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Slot machines are the ultimate prize for Texas gambling outlets, called the “crack cocaine of gambling” by one national commission. Like Texas Horse Racing Tracks, bingo halls have also tried to morph Texas laws to allow them to install slot machines in Texas neighborhoods.

In 2014, the Texas Lottery Commission, which regulates bingo, backed down on an attempt to morph rules on pull-tab bingo to change the game into something resembling slot machines.

“Pull-tab bingo” is a game offered at bingo halls that is very similar to the scratch-off lottery tickets sold at convenience stores. In much the same way that scratch-offs bear little resemblance to jackpot lottery tickets, pull-tab bingo tickets have very little to do with the ink-stamper bingo game most Texans are accustomed to. To play, a bingo hall patron purchases pull-tab cards for a set price. They then pull tabs off of the card to determine if they have won a hidden cash prize of a maximum amount.

The proposed rules would have done several things to effectively turn pull-tab bingo cards into slot machine tokens.

Most importantly, it would have allowed players to verify whether their pull-tab card was a winner by scanning it with a machine (as if pulling a tab is overly burdensome). That machine would have been allowed to resemble a slot machine and feature lights and flashing animation like a slot machine.

The rule change would have also allowed for multiple plays per pull-tab card and would have allowed players to maintain an account with the bingo hall that would not need to be cashed-out until the end of the day, thus allowing players who are “up” to buy more pull-tab cards to feed their addiction.

The major missing element, and possibly the reason the Lottery Commission decided to back down on the proposal, was the lack of a progressive jackpot. House Bill 1186 by State Rep. John Kuempel (R–Seguin) aims to fix that by allowing progressive jackpots of up to $10,000 on pull-tab bingo games.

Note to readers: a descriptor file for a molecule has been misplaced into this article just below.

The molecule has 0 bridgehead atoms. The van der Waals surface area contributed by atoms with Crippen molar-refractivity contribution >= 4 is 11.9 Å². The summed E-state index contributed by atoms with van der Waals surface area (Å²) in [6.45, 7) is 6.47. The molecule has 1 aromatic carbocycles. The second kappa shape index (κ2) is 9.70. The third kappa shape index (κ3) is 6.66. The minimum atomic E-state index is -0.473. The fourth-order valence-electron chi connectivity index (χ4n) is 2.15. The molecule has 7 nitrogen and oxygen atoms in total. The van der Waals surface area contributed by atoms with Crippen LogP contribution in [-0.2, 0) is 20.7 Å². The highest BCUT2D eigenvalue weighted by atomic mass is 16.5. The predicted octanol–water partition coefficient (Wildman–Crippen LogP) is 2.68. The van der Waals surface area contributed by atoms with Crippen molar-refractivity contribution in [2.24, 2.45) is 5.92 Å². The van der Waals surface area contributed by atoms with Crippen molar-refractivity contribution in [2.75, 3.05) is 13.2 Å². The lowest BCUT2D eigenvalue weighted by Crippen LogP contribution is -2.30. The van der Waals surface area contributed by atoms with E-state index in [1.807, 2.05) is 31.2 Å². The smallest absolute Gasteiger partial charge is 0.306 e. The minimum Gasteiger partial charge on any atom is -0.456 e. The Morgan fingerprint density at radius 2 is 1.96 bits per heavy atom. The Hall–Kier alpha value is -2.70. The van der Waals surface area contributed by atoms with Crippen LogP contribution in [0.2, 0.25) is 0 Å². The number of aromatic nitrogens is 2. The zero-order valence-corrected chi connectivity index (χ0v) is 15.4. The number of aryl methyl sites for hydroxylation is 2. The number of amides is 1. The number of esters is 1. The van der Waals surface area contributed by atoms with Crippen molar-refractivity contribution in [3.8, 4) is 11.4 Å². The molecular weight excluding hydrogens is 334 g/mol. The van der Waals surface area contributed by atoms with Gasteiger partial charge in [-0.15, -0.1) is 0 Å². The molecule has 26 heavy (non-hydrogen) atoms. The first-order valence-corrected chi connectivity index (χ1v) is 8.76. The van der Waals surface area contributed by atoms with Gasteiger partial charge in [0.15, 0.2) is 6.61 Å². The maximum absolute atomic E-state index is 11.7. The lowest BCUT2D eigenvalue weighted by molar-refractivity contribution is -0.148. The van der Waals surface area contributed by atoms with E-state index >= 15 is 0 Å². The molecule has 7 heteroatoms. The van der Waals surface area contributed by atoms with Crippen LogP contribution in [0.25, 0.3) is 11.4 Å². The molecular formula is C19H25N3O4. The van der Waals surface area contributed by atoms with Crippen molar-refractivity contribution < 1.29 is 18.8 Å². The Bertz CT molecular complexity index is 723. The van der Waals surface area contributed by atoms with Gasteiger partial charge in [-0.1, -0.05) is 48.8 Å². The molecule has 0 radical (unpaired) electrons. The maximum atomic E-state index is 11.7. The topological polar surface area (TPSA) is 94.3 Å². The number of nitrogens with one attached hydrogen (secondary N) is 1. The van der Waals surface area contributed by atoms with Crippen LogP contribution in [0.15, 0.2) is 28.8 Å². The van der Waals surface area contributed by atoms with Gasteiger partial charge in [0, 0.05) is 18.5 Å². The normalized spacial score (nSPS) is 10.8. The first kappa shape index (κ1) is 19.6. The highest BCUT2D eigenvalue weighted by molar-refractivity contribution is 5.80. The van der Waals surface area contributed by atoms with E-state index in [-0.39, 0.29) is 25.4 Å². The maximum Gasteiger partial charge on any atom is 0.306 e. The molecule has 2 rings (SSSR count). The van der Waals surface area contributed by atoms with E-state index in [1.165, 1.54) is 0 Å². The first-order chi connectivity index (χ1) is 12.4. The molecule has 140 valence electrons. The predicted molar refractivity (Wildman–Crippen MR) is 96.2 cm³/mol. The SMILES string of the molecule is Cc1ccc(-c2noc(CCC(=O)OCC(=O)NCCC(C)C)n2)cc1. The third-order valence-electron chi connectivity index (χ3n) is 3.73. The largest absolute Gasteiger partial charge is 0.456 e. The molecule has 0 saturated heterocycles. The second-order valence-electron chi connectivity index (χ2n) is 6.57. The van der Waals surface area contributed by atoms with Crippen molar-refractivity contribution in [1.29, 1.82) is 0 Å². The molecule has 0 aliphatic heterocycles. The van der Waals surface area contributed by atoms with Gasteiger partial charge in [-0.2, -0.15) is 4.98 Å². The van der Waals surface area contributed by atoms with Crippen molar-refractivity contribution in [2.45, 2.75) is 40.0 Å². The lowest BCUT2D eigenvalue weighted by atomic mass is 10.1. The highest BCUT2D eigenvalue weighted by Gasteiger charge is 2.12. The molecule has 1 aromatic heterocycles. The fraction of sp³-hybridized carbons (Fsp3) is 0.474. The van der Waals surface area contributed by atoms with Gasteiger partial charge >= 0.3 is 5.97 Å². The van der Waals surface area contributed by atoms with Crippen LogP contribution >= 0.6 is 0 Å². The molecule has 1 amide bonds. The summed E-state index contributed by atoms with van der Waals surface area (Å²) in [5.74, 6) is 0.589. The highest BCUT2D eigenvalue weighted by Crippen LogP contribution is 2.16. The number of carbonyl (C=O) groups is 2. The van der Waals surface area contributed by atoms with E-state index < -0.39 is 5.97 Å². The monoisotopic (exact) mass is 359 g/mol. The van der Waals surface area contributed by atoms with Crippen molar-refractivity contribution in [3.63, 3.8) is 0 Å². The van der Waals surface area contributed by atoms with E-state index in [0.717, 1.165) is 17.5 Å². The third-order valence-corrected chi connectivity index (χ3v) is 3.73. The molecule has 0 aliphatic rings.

How does a progressive jackpot on pull-tab bingo cards—like scratch-off lottery tickets—work without the addition of the Lottery Commission rules allowing the use of slot machine-like devices to read the cards? It doesn’t.

The progressive jackpot bill only makes sense if Texas bingo halls are planning to move forward on pushing the Lottery Commission to dust off its 2014 rules change.

Of course, none of that was laid out before the House Licensing and Administrative Procedures Committee. It seemed none of the committee members could even grasp the difference between traditional bingo and pull-tab bingo, yet they unanimously voted the bill forward on an 8-0 basis anyway.

It’s important to note that a provision of HB 1186 banning the game from being played on “gambling devices” would not be an obstacle to using a slot machine-like device to read pull-tab bingo cards. Remember, the game technically takes place in the card itself, not in the machine that simply reads the results of the pull-tab card.

HB 1186 is currently pending in the House Calendars Committee, awaiting scheduling for a vote on the House floor.

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